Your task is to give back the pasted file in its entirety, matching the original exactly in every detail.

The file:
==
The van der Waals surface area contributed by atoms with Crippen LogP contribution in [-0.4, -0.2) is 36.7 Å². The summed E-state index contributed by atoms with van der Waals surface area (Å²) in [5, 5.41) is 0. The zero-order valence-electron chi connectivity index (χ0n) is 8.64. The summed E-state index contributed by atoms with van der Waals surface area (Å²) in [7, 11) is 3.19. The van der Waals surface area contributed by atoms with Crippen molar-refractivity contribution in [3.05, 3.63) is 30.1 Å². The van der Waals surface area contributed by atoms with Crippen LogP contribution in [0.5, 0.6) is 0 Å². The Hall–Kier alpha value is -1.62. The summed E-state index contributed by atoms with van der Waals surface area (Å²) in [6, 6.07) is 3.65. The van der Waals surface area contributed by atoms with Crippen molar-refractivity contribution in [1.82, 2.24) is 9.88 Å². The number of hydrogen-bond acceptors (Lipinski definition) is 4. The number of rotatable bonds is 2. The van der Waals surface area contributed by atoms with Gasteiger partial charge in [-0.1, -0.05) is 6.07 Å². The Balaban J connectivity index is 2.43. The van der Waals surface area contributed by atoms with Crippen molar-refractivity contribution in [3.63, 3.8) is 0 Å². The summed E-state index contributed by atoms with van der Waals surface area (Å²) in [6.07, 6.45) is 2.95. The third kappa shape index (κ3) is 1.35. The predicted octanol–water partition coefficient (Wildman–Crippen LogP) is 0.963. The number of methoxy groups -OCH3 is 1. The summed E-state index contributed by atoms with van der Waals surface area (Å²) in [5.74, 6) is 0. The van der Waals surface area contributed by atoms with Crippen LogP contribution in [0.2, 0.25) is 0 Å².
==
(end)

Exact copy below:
The van der Waals surface area contributed by atoms with Crippen LogP contribution in [-0.4, -0.2) is 36.7 Å². The summed E-state index contributed by atoms with van der Waals surface area (Å²) in [5, 5.41) is 0. The zero-order valence-electron chi connectivity index (χ0n) is 8.64. The summed E-state index contributed by atoms with van der Waals surface area (Å²) in [7, 11) is 3.19. The van der Waals surface area contributed by atoms with Crippen molar-refractivity contribution in [3.05, 3.63) is 30.1 Å². The van der Waals surface area contributed by atoms with Crippen LogP contribution in [0.5, 0.6) is 0 Å². The Hall–Kier alpha value is -1.62. The summed E-state index contributed by atoms with van der Waals surface area (Å²) in [6, 6.07) is 3.65. The van der Waals surface area contributed by atoms with Crippen molar-refractivity contribution in [1.82, 2.24) is 9.88 Å². The number of hydrogen-bond acceptors (Lipinski definition) is 4. The number of rotatable bonds is 2. The van der Waals surface area contributed by atoms with Gasteiger partial charge in [-0.1, -0.05) is 6.07 Å². The Balaban J connectivity index is 2.43. The van der Waals surface area contributed by atoms with Crippen molar-refractivity contribution in [3.63, 3.8) is 0 Å². The summed E-state index contributed by atoms with van der Waals surface area (Å²) in [6.07, 6.45) is 2.95. The third kappa shape index (κ3) is 1.35. The predicted octanol–water partition coefficient (Wildman–Crippen LogP) is 0.963. The number of methoxy groups -OCH3 is 1. The summed E-state index contributed by atoms with van der Waals surface area (Å²) in [5.74, 6) is 0. The van der Waals surface area contributed by atoms with Crippen LogP contribution in [0.2, 0.25) is 0 Å².